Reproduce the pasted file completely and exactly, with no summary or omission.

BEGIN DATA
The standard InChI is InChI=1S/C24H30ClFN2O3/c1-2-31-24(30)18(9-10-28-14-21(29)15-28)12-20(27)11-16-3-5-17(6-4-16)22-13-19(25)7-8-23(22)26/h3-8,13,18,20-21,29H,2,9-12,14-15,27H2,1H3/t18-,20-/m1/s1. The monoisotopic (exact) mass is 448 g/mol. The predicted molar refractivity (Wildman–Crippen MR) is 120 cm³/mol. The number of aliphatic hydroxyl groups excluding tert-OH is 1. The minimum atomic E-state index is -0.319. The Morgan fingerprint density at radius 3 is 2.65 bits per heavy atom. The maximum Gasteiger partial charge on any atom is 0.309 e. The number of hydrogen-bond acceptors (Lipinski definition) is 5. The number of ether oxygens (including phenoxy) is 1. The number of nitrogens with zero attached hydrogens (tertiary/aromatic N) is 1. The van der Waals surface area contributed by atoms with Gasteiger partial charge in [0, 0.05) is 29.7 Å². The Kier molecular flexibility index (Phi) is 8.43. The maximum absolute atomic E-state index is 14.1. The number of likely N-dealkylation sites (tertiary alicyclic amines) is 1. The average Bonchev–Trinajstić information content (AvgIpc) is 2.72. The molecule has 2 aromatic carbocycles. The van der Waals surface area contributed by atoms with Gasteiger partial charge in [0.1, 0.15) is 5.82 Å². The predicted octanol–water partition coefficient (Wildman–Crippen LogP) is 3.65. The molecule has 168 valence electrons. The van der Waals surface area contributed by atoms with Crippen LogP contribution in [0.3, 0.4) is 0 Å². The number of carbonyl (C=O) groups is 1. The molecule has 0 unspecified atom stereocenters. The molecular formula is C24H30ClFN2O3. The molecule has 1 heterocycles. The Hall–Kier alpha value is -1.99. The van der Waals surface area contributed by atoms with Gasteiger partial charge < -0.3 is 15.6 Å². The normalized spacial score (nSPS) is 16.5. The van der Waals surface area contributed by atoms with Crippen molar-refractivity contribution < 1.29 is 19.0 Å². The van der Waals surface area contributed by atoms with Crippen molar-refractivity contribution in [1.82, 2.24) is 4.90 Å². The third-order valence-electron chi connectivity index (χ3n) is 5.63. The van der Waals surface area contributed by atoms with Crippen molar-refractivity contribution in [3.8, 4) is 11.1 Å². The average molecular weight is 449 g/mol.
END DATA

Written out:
The standard InChI is InChI=1S/C24H30ClFN2O3/c1-2-31-24(30)18(9-10-28-14-21(29)15-28)12-20(27)11-16-3-5-17(6-4-16)22-13-19(25)7-8-23(22)26/h3-8,13,18,20-21,29H,2,9-12,14-15,27H2,1H3/t18-,20-/m1/s1. The monoisotopic (exact) mass is 448 g/mol. The predicted molar refractivity (Wildman–Crippen MR) is 120 cm³/mol. The number of aliphatic hydroxyl groups excluding tert-OH is 1. The minimum atomic E-state index is -0.319. The Morgan fingerprint density at radius 3 is 2.65 bits per heavy atom. The maximum Gasteiger partial charge on any atom is 0.309 e. The number of hydrogen-bond acceptors (Lipinski definition) is 5. The number of ether oxygens (including phenoxy) is 1. The number of nitrogens with zero attached hydrogens (tertiary/aromatic N) is 1. The van der Waals surface area contributed by atoms with Gasteiger partial charge in [0, 0.05) is 29.7 Å². The Kier molecular flexibility index (Phi) is 8.43. The maximum absolute atomic E-state index is 14.1. The number of likely N-dealkylation sites (tertiary alicyclic amines) is 1. The average Bonchev–Trinajstić information content (AvgIpc) is 2.72. The molecule has 2 aromatic carbocycles. The van der Waals surface area contributed by atoms with Gasteiger partial charge in [0.1, 0.15) is 5.82 Å². The predicted octanol–water partition coefficient (Wildman–Crippen LogP) is 3.65. The molecule has 168 valence electrons. The van der Waals surface area contributed by atoms with Crippen LogP contribution in [0.3, 0.4) is 0 Å². The number of carbonyl (C=O) groups is 1. The molecule has 0 unspecified atom stereocenters. The molecular formula is C24H30ClFN2O3. The molecule has 1 heterocycles. The Hall–Kier alpha value is -1.99. The van der Waals surface area contributed by atoms with Gasteiger partial charge < -0.3 is 15.6 Å². The normalized spacial score (nSPS) is 16.5. The van der Waals surface area contributed by atoms with Crippen molar-refractivity contribution < 1.29 is 19.0 Å². The van der Waals surface area contributed by atoms with Crippen molar-refractivity contribution in [1.82, 2.24) is 4.90 Å². The third-order valence-electron chi connectivity index (χ3n) is 5.63. The van der Waals surface area contributed by atoms with Crippen molar-refractivity contribution in [3.8, 4) is 11.1 Å². The average molecular weight is 449 g/mol.